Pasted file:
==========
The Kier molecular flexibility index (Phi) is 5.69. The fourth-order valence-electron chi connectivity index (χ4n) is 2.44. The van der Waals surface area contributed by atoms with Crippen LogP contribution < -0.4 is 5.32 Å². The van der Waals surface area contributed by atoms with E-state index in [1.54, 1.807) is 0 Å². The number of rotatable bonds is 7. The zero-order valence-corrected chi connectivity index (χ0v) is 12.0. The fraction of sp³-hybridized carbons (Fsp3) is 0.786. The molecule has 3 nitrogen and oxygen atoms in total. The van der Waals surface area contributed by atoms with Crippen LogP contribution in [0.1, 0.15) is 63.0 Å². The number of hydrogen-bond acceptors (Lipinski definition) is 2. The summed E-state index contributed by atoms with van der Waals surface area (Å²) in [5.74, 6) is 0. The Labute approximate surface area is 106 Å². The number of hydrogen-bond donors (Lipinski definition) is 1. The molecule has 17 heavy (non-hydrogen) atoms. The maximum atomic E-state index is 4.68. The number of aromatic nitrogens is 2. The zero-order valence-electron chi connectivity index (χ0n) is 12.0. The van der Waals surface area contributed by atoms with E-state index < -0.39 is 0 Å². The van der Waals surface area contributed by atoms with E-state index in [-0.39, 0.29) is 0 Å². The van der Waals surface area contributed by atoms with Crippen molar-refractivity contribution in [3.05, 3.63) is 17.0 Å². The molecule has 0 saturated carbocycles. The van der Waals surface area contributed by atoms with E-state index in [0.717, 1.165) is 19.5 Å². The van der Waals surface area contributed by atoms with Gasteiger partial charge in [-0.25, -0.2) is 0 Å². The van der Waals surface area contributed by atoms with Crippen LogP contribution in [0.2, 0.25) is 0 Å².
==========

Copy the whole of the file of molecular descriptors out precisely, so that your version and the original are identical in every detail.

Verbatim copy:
The Kier molecular flexibility index (Phi) is 5.69. The fourth-order valence-electron chi connectivity index (χ4n) is 2.44. The van der Waals surface area contributed by atoms with Crippen LogP contribution < -0.4 is 5.32 Å². The van der Waals surface area contributed by atoms with E-state index in [1.54, 1.807) is 0 Å². The number of rotatable bonds is 7. The zero-order valence-corrected chi connectivity index (χ0v) is 12.0. The fraction of sp³-hybridized carbons (Fsp3) is 0.786. The molecule has 3 nitrogen and oxygen atoms in total. The van der Waals surface area contributed by atoms with Crippen LogP contribution in [0.1, 0.15) is 63.0 Å². The number of hydrogen-bond acceptors (Lipinski definition) is 2. The summed E-state index contributed by atoms with van der Waals surface area (Å²) in [5.74, 6) is 0. The Labute approximate surface area is 106 Å². The number of hydrogen-bond donors (Lipinski definition) is 1. The molecule has 17 heavy (non-hydrogen) atoms. The maximum atomic E-state index is 4.68. The number of aromatic nitrogens is 2. The zero-order valence-electron chi connectivity index (χ0n) is 12.0. The van der Waals surface area contributed by atoms with E-state index < -0.39 is 0 Å². The van der Waals surface area contributed by atoms with E-state index in [-0.39, 0.29) is 0 Å². The van der Waals surface area contributed by atoms with Crippen molar-refractivity contribution in [3.05, 3.63) is 17.0 Å². The molecule has 0 saturated carbocycles. The van der Waals surface area contributed by atoms with E-state index in [0.717, 1.165) is 19.5 Å². The van der Waals surface area contributed by atoms with Gasteiger partial charge in [-0.25, -0.2) is 0 Å². The van der Waals surface area contributed by atoms with Crippen LogP contribution in [0.2, 0.25) is 0 Å².